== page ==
- Research Subject
I am engaged in research to restore the past ecology and distribution of wildlife and clarify their relationship with humans, mainly using historical materials from the Edo period. I also study the history of animal management at zoos in modern Japan, based on records of zoos in the past, mainly Ueno Zoo.
- Research Fields
- History and Culture of Wildlife, Museology
- Faculty - Division / Research Group / Laboratory
- Division of Humanities / Research Group of Cultural Diversity Studies / Laboratory of Museum Studies
- Graduate School - Division / Department / Laboratory
- Division of Humanities / Department of Cultural Diversity Studies / Laboratory of Museum Studies
- School - Course / Laboratory
- Division of Humanities and Human Sciences / Course of Philosophy and Cultural Studies / Laboratory of Museum Studies
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- Related Links
The future of symbiotic relationships between cranes and humans
narrated by ancient documents
When I encountered a sentence from ancient documents saying that cranes were important prey for falconry in the Edo period (1603-1867), I wondered if the cranes mentioned in the documents referred to red-crowned cranes mainly inhabiting Hokkaido or lesser hooded cranes. In addition to the identification of the specific variety, my research focuses on animals portrayed in literature to delve into relationships between animals and humans, which is a highly novel research field. With few preceding studies, I take all the more delight in discovering new accounts related to animals, which further motivates me to become engrossed in literature research.
Graceful, fierce God of the Marsh;
Truth that clearly stands out from the scrutiny of literature
Records reveal that red-crowned cranes, referred to as sarorun kamuy in the Ainu language, bear a graceful and noble image, but were dreaded by the Ainu people as fierce and dangerous. When I first stood face-to-face with wild red-crowned cranes, even I feared for my own physical safety for a moment. I experienced their tremendous impact firsthand, which led me to understand why the Ainu people came to describe the avian species in this way. Direct observation of these cranes clearly unveils the truth the literature intended to convey. What I learned from this was truly precious. Hokkaido, which is home to a variety of wild animals, potentially embraces fascinating research subjects other than red-crowned cranes, such as brown bears, Hokkaido deer and sea eagles. Let’s pave a new way for community-based wild animal research!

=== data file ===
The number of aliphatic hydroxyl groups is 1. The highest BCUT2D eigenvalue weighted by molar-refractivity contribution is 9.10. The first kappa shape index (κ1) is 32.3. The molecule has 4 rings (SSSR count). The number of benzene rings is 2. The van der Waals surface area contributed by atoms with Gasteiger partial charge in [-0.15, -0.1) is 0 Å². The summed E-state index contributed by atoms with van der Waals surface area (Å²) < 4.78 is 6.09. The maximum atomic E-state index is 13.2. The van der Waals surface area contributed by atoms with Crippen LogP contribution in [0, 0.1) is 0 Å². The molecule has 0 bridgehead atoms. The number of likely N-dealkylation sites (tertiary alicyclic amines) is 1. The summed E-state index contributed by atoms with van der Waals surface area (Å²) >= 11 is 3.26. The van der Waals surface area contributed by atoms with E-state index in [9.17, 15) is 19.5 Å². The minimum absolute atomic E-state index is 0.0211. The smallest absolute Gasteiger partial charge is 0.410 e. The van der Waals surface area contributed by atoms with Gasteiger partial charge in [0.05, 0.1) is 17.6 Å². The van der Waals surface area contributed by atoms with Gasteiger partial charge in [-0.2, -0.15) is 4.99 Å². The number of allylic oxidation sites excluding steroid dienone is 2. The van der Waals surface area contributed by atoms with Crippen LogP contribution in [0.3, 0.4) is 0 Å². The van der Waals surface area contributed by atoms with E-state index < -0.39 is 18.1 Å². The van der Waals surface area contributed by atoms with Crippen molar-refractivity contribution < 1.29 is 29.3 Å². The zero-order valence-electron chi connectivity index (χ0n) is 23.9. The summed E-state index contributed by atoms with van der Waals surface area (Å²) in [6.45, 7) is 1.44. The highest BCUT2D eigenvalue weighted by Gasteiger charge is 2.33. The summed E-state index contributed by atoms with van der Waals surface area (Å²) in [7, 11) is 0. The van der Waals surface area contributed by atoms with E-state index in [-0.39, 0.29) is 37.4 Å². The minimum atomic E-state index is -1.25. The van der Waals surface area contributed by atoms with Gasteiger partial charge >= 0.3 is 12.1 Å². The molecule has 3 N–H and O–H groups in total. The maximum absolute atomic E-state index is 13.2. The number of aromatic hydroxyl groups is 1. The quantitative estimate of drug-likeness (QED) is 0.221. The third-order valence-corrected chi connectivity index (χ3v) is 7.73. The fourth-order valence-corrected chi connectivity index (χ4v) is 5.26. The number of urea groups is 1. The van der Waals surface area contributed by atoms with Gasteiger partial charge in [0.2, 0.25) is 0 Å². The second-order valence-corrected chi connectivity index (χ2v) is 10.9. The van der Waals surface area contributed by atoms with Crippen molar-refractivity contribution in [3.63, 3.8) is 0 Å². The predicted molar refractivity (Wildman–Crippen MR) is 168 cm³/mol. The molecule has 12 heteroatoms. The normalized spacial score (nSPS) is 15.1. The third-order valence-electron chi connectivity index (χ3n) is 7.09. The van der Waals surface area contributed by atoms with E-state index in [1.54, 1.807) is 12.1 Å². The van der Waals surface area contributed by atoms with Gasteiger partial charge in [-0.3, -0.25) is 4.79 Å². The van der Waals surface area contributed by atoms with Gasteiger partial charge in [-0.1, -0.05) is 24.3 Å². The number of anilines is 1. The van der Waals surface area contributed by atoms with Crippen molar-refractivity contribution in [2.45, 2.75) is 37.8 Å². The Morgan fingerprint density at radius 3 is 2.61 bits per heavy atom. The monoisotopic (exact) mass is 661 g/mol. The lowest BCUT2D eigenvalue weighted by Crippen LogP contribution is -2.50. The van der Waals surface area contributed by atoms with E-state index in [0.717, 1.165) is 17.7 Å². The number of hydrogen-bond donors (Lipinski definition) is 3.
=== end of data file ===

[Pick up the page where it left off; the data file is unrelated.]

Why not examine history and culture relevant to wildlife by perusing historic documents?
I am engaged in research on history and culture related to wildlife from two perspectives: the history of the relationship between animals and humans as well as the past distribution and ecology of animals. Taking my own research as an example, the hunting methods for and ways in which cranes were eaten by people in the Edo period (1603–1867) or the real conditions of agricultural damage caused by cranes constitute one aspect of the relationship between humans and wildlife. On the other hand, to elucidate the history of wildlife, it is also important to consider the past reality of animals themselves, which does not necessarily involve human interaction. I am exploring the past distribution and ecology of animals from historic documents to determine where and what species of cranes lived in the Japanese archipelago during the Edo period and how they migrated.
To research history and culture with respect to wildlife from various perspectives, we conduct a variety of investigations. We often tour all over the country seeking out ancient documents or actual materials, leveraging the geographical information system (GIS) to replicate the past distribution of animals and dissecting birds to ascertain information written in ancient documents. To correctly interpret wildlife records, it is essential to first understand the ecology of modern wildlife and realize the actual situations of their protection and management. To this end, we emphasize the experiences of firsthand wildlife observation as well as the connection to field sites where relationships between modern wildlife and humans are developed.
Hokkaido is home to a variety of wildlife. Your research may of course be focused on wildlife outside of Hokkaido or Japan. As there are still very few animals studied from the perspectives of history and culture, you can take on any wildlife such as mammals, avian species, amphibian species, reptiles and fish as your research themes. Why not join us in carrying out research on the history and culture of animals you like or in which you have interest?